What controls the seasonal cycle of columnar methane observed by GOSAT over different regions in India?
- 1Faculty of Science, Nara Women's University, Kita-Uoya Nishimachi, Nara 630-8506, Japan
- 2Department of Environmental Geochemical Cycle Research, JAMSTEC, Yokohama 2360001, Japan
- anow at: Research and Development Center for Global Change, JAMSTEC, Yokohama 2360001, Japan
- bnow at: Center for Global Environmental Research, National Institute for Environmental Studies, Tsukuba 305-8506, Japan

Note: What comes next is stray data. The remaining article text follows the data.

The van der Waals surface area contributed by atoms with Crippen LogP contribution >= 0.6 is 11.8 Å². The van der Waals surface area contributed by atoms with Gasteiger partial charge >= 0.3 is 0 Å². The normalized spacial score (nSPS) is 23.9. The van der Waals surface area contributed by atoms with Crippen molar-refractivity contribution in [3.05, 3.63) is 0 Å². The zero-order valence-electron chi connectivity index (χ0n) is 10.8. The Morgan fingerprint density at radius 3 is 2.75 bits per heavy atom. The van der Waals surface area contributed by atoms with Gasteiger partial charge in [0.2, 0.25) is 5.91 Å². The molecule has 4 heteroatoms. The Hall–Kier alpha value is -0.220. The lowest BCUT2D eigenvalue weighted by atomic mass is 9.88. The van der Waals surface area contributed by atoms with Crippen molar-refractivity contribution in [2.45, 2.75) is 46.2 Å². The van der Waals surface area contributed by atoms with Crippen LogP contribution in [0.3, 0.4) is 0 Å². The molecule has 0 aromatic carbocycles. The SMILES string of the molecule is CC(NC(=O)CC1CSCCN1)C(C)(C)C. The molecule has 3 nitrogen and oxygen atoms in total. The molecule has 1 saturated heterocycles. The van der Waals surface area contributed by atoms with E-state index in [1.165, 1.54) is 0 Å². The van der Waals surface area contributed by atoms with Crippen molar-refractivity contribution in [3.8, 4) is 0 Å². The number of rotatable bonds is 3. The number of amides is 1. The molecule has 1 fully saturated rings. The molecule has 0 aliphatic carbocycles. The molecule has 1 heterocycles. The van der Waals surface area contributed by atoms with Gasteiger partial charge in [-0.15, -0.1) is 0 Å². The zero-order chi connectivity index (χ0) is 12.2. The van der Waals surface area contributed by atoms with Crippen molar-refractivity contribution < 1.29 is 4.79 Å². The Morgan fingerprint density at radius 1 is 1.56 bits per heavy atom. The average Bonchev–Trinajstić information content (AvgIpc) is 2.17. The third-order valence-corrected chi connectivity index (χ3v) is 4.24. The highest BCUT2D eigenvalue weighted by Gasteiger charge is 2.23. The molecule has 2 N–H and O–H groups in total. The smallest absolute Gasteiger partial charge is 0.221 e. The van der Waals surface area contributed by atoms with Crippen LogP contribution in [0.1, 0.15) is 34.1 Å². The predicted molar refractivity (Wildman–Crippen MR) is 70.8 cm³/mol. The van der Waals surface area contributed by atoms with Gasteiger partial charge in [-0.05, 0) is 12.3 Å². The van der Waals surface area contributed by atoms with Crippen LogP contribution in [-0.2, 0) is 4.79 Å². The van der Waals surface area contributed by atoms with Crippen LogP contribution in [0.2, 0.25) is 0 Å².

Abstract. Methane (CH4) is one of the most important short-lived climate forcers for its critical roles in greenhouse warming and air pollution chemistry in the troposphere, and the water vapor budget in the stratosphere. It is estimated that up to about 8 % of global CH4 emissions occur from South Asia, covering less than 1 % of the global land. With the availability of satellite observations from space, variability in CH4 has been captured for most parts of the global land with major emissions, which were otherwise not covered by the surface observation network. The satellite observation of the columnar dry-air mole fractions of methane (XCH4) is an integrated measure of CH4 densities at all altitudes from the surface to the top of the atmosphere. Here, we present an analysis of XCH4 variability over different parts of India and the surrounding cleaner oceanic regions as measured by the Greenhouse gases Observation SATellite (GOSAT) and simulated by an atmospheric chemistry-transport model (ACTM). Distinct seasonal variations of XCH4 have been observed over the northern (north of 15° N) and southern (south of 15° N) parts of India, corresponding to the peak during the southwestern monsoon (July–September) and early autumn (October–December) seasons, respectively. Analysis of the transport, emission, and chemistry contributions to XCH4 using ACTM suggests that a distinct XCH4 seasonal cycle over northern and southern regions of India is governed by both the heterogeneous distributions of surface emissions and a contribution of the partial CH4 column in the upper troposphere. Over most of the northern Indian Gangetic Plain regions, up to 40 % of the peak-to-trough amplitude during the southwestern (SW) monsoon season is attributed to the lower troposphere ( ∼ 1000–600 hPa), and ∼ 40 % to uplifted high-CH4 air masses in the upper troposphere ( ∼ 600–200 hPa). In contrast, the XCH4 seasonal enhancement over semi-arid western India is attributed mainly ( ∼ 70 %) to the upper troposphere. The lower tropospheric region contributes up to 60 % in the XCH4 seasonal enhancement over the Southern Peninsula and oceanic region. These differences arise due to the complex atmospheric transport mechanisms caused by the seasonally varying monsoon. The CH4 enriched air mass is uplifted from a high-emission region of the Gangetic Plain by the SW monsoon circulation and deep cumulus convection and then confined by anticyclonic wind in the upper tropospheric heights ( ∼ 200 hPa). The anticyclonic confinement of surface emission over a wider South Asia region leads to a strong contribution of the upper troposphere in the formation of the XCH4 peak over northern India, including the semi-arid regions with extremely low CH4 emissions. Based on this analysis, we suggest that a link between surface emissions and higher levels of XCH4 is not always valid over Asian monsoon regions, although there is often a fair correlation between surface emissions and XCH4. The overall validity of ACTM simulation for capturing GOSAT observed seasonal and spatial XCH4 variability will allow us to perform inverse modeling of XCH4 emissions in the future using XCH4 data.